be any softer or quieter unless it were utter silence, making you turn the volume up two-fold and listen closely. “Mansion” and two tracks named “Something” soon follow, composed mostly of ambience, little noises here and there, culminating in a glaring, almost scary, machine-like sound in the body of the second “Something.” The endearing factor of the first few songs seems to wear off, and one of the main qualities of The Glow becomes readily apparent- the unexpectedness. The fuzz and overall lack of refined production, while becoming one of the most endearing qualities of Glow
make it very accessible, to complement the sometimes-grating, trudging feel of a few tracks. It’s rewarding though, I promise.
Consisting of 20 tracks, Elvrum artfully composes more unexpected twists and turns that you find yourself lost in his imagination, the dream-like hazy lo-fi experience that can feel nauseatingly encapsulating at times. Much of this is due to the production, one of the few overarching factors that creates a (somewhat disjunctured) flow. Difficult to describe, yet immensely important, the production of Glow
could not possibly be better, from the softness and innocence of the vocals, to the blaring horns, to the wavering feel of nearly every instrument present- like its about to fall apart with the next small breeze. The frailty of Glow comes through in every aspect, and even seems to reach its breaking point a few times when the noise goes berserk and comes crashing down like an earthquake.
The Glow Pt. 2
never comes close to reaching the orgasmic heights presented in the first two songs. Twenty tracks, one would think Elvrum would spread out the highlights. Almost every track has something special, like the juxtaposition of raging, fuzzy instrumentals and Elvrum’s soft, drawn-out vocals in “I Want to Be Cold” (one of the few tracks that comes close to the first two), but what appears to be a failure on the part of song-placement is glaringly obvious. Yet, it fits perfectly. The unexpectedness of Glow
is rarely pleasing at first, but always natural and organic, and especially special. Any other way The Microphones would have composed the album would not have been the same as it is here, and that alone is reason enough to be satisfied with the oddities on display, the hurdles of listening to and loving The Microphones. For despite similarities to Jeff Mangum or other lo-fi heroes Eric’s Trip, Glow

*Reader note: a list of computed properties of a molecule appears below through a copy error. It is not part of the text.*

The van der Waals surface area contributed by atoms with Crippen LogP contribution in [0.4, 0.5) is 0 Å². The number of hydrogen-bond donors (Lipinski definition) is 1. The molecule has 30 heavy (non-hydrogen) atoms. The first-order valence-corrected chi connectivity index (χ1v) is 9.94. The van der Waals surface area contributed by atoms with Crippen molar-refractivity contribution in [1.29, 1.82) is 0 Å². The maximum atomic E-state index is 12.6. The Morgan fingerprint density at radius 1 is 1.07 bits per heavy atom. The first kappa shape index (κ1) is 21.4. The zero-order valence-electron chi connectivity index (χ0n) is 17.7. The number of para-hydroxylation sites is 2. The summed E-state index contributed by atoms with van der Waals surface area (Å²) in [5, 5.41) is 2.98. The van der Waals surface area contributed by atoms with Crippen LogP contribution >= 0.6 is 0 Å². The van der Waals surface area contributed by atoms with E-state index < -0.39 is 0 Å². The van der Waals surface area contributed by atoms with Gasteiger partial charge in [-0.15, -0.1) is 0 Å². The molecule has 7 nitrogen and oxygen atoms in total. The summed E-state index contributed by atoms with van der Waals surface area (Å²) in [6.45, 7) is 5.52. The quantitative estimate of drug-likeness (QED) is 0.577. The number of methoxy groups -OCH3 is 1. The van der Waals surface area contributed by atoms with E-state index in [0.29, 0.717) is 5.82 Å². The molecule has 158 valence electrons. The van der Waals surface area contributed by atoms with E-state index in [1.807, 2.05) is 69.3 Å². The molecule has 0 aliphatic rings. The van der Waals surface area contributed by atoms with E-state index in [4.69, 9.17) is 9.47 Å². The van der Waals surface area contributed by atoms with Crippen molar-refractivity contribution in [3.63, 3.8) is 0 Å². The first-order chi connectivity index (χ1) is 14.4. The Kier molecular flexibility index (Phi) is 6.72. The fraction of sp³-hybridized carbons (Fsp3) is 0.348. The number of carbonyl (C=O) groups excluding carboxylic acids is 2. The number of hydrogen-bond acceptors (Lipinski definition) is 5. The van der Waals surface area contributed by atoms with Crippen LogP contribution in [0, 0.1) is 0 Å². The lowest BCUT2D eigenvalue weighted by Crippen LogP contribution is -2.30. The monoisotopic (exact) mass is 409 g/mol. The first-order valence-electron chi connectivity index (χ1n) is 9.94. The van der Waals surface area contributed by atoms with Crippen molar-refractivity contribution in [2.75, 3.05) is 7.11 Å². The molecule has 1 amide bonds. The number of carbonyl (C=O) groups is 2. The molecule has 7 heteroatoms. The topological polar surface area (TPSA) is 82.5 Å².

is a special experience, unrivaled and truly incomparable.
Chalk one up to the “creativity” category for The Microphones’ tingling, poignant, and shaky success. As tempting as it is to attribute The Glow’s
appeal to Elvrum’s lyrics, the odd mish-mash of instrumentation, or its unlistenability, or even the perfectly-placed ambient sections that send chills down your spine so effortlessly, it becomes apparent that The Microphones creation is simply unique. At its core, The Glow
is representative of what I feel is one of the most truly artistic
experiences in modern music. Elvrum’s credibility as a true artist (in the context of film, abstract, literature, any type of creative outlet to create an aesthetic) is, in my mind, one of the most convincing in music. This is due to his grand abilities to create such a mesmerizing, mysterious, and difficult artistic medium. The Glow Pt. 2
stands as evidence of an unapologetically ambitious piece, unhindered by many structural conforms and unmitigated in terms of creativity, and yet feels particularly organic. The words flowing from Elvrum give off a air if sincerity overtly comparable to the crashing cymbals, the unsettling static, or the slow acoustics. Elvrum’s opus is truly a work to behold, and it’s difficult to believe that the full effects of this modern classic have yet even begun to take hold.